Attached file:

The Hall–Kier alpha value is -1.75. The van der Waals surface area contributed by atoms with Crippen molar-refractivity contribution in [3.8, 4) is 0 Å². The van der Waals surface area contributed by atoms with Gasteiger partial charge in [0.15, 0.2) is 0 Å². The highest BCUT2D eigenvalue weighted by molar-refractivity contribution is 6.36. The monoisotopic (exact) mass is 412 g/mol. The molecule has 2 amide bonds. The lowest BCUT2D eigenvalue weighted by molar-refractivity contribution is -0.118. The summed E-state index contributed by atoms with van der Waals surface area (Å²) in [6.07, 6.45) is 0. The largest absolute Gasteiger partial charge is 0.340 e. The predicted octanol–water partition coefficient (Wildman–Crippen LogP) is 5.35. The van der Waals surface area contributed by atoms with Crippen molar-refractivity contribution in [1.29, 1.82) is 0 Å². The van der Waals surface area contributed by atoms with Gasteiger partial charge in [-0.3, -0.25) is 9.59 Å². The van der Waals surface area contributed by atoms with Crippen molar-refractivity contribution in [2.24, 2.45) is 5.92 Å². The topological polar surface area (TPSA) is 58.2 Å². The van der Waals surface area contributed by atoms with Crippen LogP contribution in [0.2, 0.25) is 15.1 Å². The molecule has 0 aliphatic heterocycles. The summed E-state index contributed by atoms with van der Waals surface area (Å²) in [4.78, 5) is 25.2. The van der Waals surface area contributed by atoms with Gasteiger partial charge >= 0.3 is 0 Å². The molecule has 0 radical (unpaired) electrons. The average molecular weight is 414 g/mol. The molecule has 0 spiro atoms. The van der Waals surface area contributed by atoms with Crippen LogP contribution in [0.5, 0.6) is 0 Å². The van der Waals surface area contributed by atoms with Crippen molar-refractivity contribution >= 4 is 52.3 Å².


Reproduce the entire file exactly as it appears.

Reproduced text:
The Hall–Kier alpha value is -1.75. The van der Waals surface area contributed by atoms with Crippen molar-refractivity contribution in [3.8, 4) is 0 Å². The van der Waals surface area contributed by atoms with Gasteiger partial charge in [0.15, 0.2) is 0 Å². The highest BCUT2D eigenvalue weighted by molar-refractivity contribution is 6.36. The monoisotopic (exact) mass is 412 g/mol. The molecule has 2 amide bonds. The lowest BCUT2D eigenvalue weighted by molar-refractivity contribution is -0.118. The summed E-state index contributed by atoms with van der Waals surface area (Å²) in [6.07, 6.45) is 0. The largest absolute Gasteiger partial charge is 0.340 e. The predicted octanol–water partition coefficient (Wildman–Crippen LogP) is 5.35. The van der Waals surface area contributed by atoms with Crippen molar-refractivity contribution in [1.29, 1.82) is 0 Å². The van der Waals surface area contributed by atoms with Gasteiger partial charge in [-0.3, -0.25) is 9.59 Å². The van der Waals surface area contributed by atoms with Crippen molar-refractivity contribution in [2.24, 2.45) is 5.92 Å². The topological polar surface area (TPSA) is 58.2 Å². The van der Waals surface area contributed by atoms with Crippen LogP contribution in [0.2, 0.25) is 15.1 Å². The molecule has 0 aliphatic heterocycles. The summed E-state index contributed by atoms with van der Waals surface area (Å²) in [4.78, 5) is 25.2. The van der Waals surface area contributed by atoms with Gasteiger partial charge >= 0.3 is 0 Å². The molecule has 0 radical (unpaired) electrons. The average molecular weight is 414 g/mol. The molecule has 0 spiro atoms. The van der Waals surface area contributed by atoms with Crippen LogP contribution in [0.5, 0.6) is 0 Å². The van der Waals surface area contributed by atoms with Crippen molar-refractivity contribution >= 4 is 52.3 Å².